Shorn Khumalo is trying to “change the narrative” in Khayelitsha. He has based his public relations company, The Client Media, in the area, and recently handled campaigns for upmarket The Spade Boutique Hotel & Spa and The Milk Restaurant & Champagne bar. He believes these moves tell a different, inspiring and progressive story of a Khayelitsha and its residents growing and developing “from the trenches”.
1. Why did you decide to branch out with your own business/venture, rather than work for other companies or corporates?
I believe the universe had sent out strong messages that it was time to spread my wings and fly. I was at a private education institution, bored and wondering what’s next? When I received a call asking me to jump in at last minute for Free State Fashion Week. I had never been to Free State and my curious nature didn’t hesitate, considering the fact that the event was in three days and I had never worked with media or anyone in the city of roses – crazy, right?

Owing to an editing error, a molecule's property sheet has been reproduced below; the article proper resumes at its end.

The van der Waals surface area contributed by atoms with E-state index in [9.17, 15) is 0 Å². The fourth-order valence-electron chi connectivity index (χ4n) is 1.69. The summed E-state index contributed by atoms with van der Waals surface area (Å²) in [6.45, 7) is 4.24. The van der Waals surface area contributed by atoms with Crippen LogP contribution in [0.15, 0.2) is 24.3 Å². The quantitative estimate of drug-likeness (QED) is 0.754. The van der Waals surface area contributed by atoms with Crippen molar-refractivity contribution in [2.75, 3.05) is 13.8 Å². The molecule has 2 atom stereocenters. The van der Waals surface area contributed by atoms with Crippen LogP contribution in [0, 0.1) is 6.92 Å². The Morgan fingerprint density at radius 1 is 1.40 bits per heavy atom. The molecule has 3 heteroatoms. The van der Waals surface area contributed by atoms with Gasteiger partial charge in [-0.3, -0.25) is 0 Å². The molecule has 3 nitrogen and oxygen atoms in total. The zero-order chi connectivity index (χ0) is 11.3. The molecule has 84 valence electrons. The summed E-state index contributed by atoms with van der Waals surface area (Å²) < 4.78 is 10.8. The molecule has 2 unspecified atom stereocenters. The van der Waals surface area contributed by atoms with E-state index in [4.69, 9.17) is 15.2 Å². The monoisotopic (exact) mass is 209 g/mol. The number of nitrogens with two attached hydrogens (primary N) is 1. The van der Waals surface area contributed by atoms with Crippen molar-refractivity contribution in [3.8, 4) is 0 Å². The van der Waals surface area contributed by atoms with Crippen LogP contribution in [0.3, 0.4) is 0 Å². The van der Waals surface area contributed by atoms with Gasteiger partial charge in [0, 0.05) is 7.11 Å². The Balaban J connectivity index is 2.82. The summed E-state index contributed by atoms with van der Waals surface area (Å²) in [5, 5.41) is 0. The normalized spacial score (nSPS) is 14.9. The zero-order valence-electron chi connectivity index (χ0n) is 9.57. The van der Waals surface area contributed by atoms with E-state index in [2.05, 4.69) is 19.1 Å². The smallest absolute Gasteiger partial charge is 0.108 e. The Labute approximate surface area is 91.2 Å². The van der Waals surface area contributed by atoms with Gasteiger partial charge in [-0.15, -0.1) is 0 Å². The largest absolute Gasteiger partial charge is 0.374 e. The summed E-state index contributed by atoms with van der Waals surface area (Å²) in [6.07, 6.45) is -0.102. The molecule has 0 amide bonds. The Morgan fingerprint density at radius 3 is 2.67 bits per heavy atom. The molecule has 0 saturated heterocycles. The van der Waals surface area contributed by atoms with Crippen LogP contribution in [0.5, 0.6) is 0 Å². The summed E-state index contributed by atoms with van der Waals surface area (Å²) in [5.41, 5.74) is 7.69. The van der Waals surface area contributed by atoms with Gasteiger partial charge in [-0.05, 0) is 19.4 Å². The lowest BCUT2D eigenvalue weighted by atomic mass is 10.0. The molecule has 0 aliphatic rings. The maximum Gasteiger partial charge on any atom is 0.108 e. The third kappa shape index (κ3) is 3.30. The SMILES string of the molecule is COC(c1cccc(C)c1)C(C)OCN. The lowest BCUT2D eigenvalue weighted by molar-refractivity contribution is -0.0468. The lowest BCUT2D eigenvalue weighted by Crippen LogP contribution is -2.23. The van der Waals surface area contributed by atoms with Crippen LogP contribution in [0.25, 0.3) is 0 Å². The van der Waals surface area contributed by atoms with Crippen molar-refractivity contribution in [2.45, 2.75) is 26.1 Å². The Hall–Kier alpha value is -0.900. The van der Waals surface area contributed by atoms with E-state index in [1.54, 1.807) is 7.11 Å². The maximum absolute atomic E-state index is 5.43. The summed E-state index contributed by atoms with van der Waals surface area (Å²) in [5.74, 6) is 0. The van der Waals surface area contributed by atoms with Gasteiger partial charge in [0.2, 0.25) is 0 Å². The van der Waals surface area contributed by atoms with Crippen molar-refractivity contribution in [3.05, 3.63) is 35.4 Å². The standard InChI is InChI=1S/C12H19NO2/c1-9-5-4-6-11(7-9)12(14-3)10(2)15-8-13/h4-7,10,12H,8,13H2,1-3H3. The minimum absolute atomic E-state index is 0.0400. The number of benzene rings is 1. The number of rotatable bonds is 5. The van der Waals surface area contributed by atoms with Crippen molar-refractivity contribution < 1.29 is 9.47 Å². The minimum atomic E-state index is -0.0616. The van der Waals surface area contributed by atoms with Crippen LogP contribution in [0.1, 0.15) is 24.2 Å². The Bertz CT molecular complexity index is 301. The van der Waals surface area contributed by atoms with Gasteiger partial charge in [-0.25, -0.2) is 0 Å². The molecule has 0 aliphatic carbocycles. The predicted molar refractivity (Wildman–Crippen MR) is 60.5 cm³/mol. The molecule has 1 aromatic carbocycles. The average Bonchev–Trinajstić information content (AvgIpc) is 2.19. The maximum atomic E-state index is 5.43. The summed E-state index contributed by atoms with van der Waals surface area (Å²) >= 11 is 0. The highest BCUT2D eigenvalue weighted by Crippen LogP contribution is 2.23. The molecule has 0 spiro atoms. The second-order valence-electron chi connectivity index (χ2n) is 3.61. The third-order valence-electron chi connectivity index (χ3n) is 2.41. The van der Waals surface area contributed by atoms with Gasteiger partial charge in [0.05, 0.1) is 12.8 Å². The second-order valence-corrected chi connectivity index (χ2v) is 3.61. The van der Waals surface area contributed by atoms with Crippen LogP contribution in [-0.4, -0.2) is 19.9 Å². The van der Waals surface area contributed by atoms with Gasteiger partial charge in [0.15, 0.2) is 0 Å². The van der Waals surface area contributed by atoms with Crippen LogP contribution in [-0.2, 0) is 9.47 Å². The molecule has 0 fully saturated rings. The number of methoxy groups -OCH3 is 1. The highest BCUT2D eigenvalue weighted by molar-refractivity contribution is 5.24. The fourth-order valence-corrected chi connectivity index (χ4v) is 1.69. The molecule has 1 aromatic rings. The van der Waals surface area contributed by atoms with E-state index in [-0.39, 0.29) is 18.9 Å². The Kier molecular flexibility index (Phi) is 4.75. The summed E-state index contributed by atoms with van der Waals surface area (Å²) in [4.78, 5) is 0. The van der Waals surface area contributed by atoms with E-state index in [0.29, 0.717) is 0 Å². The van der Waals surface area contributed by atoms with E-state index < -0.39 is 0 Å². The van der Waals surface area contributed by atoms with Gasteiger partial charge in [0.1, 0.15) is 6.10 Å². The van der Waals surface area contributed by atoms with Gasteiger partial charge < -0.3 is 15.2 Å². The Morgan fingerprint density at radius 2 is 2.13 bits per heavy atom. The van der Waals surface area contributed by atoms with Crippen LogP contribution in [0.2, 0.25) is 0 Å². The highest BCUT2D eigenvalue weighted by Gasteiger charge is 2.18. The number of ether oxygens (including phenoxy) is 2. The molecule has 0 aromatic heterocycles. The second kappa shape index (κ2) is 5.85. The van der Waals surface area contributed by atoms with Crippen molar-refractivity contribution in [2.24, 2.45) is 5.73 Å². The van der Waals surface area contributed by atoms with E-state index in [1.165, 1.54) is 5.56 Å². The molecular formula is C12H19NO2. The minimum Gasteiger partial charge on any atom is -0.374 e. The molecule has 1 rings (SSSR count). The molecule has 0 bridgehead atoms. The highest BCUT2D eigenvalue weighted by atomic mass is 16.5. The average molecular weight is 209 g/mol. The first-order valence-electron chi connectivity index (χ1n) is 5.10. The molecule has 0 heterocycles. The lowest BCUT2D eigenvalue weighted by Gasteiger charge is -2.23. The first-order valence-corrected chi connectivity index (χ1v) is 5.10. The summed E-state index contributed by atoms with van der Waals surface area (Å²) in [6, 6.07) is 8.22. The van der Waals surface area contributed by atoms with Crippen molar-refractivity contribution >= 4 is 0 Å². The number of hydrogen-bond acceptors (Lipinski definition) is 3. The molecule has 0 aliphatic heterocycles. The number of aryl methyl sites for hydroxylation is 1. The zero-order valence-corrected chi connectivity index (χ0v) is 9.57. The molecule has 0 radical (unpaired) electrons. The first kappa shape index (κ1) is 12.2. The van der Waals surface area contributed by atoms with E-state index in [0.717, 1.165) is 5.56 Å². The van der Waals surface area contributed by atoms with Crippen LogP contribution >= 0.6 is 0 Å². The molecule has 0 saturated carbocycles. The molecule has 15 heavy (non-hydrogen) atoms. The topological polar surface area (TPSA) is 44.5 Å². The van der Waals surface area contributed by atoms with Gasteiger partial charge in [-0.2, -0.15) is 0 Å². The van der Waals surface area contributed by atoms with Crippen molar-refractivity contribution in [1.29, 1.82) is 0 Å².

I stayed overnight , worked on the press releases and researched everything I needed to know about pitching for fashion, the event, the woman behind it and what the previous PR agency had done and how best we could do more for this wonderful platform. Immediately after that, I landed Taste the Culture Festival in Khayelitsha, had live crossovers from the SABC and eNCA, the works. It was there that my next client would identify me. A new restaurant and bar was set to open in Khayelitsha and the owner, Siphelo Jalivane, saw me at a nearby festival. I seemed to enjoy what I was doing outside my 9-to-5 than my 9-to-5. I knew then that when the universe aligns you take the leap of faith and I have never looked back since.
2. Give us a brief history of your media venture? What gave you the idea? How did it begin, and how has your business journey unfolded?
There was no plan, projects and campaigns chose me and I had a solid foundation for this. I’m a proud product of the Cape Peninsula University of Technology, I hold a National Diploma and B-Tech in Public Relations Management. I had a two-year gap to decide what I wanted to do with my life post Matric. I started building my career the day I enrolled at varsity.